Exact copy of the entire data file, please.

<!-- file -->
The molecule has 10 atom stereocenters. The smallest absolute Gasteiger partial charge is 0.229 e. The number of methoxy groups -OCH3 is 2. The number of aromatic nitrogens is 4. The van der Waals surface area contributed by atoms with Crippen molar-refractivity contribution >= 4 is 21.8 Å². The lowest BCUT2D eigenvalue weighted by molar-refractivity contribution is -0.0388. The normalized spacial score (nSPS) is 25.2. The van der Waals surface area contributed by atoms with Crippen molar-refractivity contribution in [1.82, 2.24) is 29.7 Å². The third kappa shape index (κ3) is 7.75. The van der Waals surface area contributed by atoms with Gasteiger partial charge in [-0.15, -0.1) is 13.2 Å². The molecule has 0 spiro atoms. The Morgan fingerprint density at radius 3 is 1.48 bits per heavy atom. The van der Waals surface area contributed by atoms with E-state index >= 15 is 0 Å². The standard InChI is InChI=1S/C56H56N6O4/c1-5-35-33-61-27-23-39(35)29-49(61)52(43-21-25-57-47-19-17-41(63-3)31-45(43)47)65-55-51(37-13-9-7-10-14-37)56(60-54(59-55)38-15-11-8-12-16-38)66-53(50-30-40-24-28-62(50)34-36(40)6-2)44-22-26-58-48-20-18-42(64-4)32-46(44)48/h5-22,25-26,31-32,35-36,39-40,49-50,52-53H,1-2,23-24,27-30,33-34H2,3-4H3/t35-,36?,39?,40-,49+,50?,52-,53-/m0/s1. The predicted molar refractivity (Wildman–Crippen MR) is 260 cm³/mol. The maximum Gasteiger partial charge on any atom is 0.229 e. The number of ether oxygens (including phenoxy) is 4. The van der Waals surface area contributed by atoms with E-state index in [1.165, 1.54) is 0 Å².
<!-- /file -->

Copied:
The molecule has 10 atom stereocenters. The smallest absolute Gasteiger partial charge is 0.229 e. The number of methoxy groups -OCH3 is 2. The number of aromatic nitrogens is 4. The van der Waals surface area contributed by atoms with Crippen molar-refractivity contribution >= 4 is 21.8 Å². The lowest BCUT2D eigenvalue weighted by molar-refractivity contribution is -0.0388. The normalized spacial score (nSPS) is 25.2. The van der Waals surface area contributed by atoms with Crippen molar-refractivity contribution in [1.82, 2.24) is 29.7 Å². The third kappa shape index (κ3) is 7.75. The van der Waals surface area contributed by atoms with Gasteiger partial charge in [-0.15, -0.1) is 13.2 Å². The molecule has 0 spiro atoms. The Morgan fingerprint density at radius 3 is 1.48 bits per heavy atom. The van der Waals surface area contributed by atoms with E-state index >= 15 is 0 Å². The standard InChI is InChI=1S/C56H56N6O4/c1-5-35-33-61-27-23-39(35)29-49(61)52(43-21-25-57-47-19-17-41(63-3)31-45(43)47)65-55-51(37-13-9-7-10-14-37)56(60-54(59-55)38-15-11-8-12-16-38)66-53(50-30-40-24-28-62(50)34-36(40)6-2)44-22-26-58-48-20-18-42(64-4)32-46(44)48/h5-22,25-26,31-32,35-36,39-40,49-50,52-53H,1-2,23-24,27-30,33-34H2,3-4H3/t35-,36?,39?,40-,49+,50?,52-,53-/m0/s1. The predicted molar refractivity (Wildman–Crippen MR) is 260 cm³/mol. The maximum Gasteiger partial charge on any atom is 0.229 e. The number of ether oxygens (including phenoxy) is 4. The van der Waals surface area contributed by atoms with E-state index in [1.165, 1.54) is 0 Å².